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Colonial failure in the new world in the sixteenth century: a French and German comparison

Lang, Stefan (2011)
M.Phil. thesis, University of Birmingham.

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During the first half of the sixteenth century attempts were made by Europeans to colonise Venezuela and Canada, as the rush for land in the New World increased at pace. Yet these colonial attempts have largely been forgotten by history despite the legacies they left both for Europe and the American continent itself. There are two reasons why these ventures have been overlooked. Firstly, they were non-Iberian. Secondly, they both failed. The efforts of the Welser merchant-banking company to colonise Venezuela (1528-1556) and the French Crown to settle Canada (1541-1543) have been subordinated in the historical literature to the successful colonisation carried out by the Spanish and the Portuguese in the New World, which began at the end of the fifteenth century, and led to imperial empires. Indeed, the phenomenon of colonial failure as a whole has remained relatively unpopular amongst academics. Whilst some more “popular” failed colonies have been studied individually, there has been no comparative approach to determine the shared causes for failure amongst a number of unsuccessful enterprises during the sixteenth and seventeenth centuries. This work shall look to produce such a comparative, using the Welser and French colonies as case studies, given their underrepresentation in the literature. It shall use the few available primary sources, as well as foreign-language studies, to give a detailed understanding of the factors that caused the colonies to fail. A lack of preparedness, a lust for riches amongst the colonists, and poor foreign relations shall be identified as the three main causes for failure, each of which could be applied to a greater or lesser extent to other failed colonies. These attempts at colonisation shaped the early settlement patterns in the New World, impacted upon the social and political structures of the native populace and led to considerable alteration of the natural environment. It is important that we increase our understanding of them.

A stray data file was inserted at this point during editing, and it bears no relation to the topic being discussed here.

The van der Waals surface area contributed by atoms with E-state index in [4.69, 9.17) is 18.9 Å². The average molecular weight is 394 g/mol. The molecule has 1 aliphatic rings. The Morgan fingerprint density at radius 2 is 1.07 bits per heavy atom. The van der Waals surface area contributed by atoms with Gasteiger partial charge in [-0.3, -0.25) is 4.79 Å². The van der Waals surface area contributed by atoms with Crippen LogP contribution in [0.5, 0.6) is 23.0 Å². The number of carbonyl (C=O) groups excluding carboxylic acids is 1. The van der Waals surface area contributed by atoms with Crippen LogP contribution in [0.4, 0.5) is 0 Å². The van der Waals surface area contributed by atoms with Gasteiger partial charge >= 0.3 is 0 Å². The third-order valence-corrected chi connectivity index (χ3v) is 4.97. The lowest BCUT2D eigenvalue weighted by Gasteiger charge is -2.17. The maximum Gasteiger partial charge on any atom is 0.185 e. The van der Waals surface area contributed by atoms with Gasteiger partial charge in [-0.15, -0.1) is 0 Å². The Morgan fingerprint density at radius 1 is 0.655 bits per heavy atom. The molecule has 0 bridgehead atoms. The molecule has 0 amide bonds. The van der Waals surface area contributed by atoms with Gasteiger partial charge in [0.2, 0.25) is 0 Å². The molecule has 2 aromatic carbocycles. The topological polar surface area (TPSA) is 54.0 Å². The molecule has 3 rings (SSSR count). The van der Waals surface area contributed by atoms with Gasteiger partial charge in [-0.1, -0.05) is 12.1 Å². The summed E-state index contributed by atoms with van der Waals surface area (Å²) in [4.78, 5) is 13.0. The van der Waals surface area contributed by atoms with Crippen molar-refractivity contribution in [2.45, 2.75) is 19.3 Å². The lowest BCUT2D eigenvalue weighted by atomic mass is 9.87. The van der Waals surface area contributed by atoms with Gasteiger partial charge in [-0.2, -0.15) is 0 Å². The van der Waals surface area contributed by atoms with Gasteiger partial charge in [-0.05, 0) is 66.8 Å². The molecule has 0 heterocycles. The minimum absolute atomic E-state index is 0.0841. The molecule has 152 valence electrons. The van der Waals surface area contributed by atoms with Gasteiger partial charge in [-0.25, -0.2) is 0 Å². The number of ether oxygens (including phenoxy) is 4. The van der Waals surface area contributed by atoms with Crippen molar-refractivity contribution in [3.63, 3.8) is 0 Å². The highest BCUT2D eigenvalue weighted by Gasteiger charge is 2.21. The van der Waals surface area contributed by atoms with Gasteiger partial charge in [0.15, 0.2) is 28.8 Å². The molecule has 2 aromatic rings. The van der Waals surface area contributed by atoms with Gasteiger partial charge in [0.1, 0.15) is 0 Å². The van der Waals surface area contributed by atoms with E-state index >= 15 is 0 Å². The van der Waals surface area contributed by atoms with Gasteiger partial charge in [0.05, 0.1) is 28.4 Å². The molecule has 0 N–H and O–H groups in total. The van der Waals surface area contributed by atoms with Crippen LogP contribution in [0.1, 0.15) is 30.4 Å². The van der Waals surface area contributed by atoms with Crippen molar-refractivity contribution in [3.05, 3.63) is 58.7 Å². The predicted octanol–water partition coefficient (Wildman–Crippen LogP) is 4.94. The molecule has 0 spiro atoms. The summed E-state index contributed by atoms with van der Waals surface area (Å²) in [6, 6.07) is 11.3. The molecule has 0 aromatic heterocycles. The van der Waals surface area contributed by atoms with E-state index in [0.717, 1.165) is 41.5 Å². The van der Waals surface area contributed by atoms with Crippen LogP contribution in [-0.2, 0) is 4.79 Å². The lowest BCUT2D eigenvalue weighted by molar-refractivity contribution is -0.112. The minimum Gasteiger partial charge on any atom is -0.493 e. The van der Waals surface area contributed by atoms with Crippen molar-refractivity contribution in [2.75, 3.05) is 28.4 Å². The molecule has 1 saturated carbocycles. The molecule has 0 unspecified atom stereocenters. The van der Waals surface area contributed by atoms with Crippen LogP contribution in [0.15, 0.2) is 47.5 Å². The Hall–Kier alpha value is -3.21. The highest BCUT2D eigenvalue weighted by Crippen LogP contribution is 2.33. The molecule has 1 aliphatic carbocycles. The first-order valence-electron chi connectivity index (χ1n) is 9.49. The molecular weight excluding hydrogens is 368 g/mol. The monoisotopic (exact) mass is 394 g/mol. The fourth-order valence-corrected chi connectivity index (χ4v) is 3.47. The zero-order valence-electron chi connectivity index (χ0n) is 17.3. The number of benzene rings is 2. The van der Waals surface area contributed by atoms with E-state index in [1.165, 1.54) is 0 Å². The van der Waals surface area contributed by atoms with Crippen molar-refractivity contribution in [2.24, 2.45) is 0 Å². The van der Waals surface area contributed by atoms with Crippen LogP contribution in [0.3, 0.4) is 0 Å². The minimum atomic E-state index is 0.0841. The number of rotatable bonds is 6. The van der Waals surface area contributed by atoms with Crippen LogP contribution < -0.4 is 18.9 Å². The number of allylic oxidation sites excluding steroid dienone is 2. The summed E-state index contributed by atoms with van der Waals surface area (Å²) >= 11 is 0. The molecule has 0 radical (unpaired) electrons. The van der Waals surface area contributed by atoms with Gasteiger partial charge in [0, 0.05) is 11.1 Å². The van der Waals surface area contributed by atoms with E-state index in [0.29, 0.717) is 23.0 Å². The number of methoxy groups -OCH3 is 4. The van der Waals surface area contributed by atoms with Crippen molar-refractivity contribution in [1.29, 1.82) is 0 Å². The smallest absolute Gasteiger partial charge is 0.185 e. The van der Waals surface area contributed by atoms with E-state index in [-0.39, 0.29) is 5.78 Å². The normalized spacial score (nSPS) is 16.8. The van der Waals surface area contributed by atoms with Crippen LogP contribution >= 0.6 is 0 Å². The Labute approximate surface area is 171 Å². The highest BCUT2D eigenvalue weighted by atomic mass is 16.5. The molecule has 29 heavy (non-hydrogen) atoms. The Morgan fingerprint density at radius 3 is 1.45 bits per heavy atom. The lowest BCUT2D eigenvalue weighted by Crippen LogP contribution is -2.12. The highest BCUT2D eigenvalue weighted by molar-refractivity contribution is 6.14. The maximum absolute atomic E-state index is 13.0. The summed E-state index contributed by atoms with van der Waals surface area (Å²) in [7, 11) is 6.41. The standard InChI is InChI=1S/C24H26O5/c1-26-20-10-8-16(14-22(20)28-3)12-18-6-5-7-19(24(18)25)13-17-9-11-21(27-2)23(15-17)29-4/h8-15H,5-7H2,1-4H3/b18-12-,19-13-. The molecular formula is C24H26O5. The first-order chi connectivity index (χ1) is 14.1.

Type of Work:M.Phil. thesis.
Supervisor(s):Small, Margaret
School/Faculty:Colleges (2008 onwards) > College of Arts & Law
Department:School of History and Cultures, Department of History
Subjects:D History (General)
D204 Modern History
D880 Developing Countries
DC France
DD Germany
Institution:University of Birmingham
ID Code:3031
This unpublished thesis/dissertation is copyright of the author and/or third parties. The intellectual property rights of the author or third parties in respect of this work are as defined by The Copyright Designs and Patents Act 1988 or as modified by any successor legislation. Any use made of information contained in this thesis/dissertation must be in accordance with that legislation and must be properly acknowledged. Further distribution or reproduction in any format is prohibited without the permission of the copyright holder.
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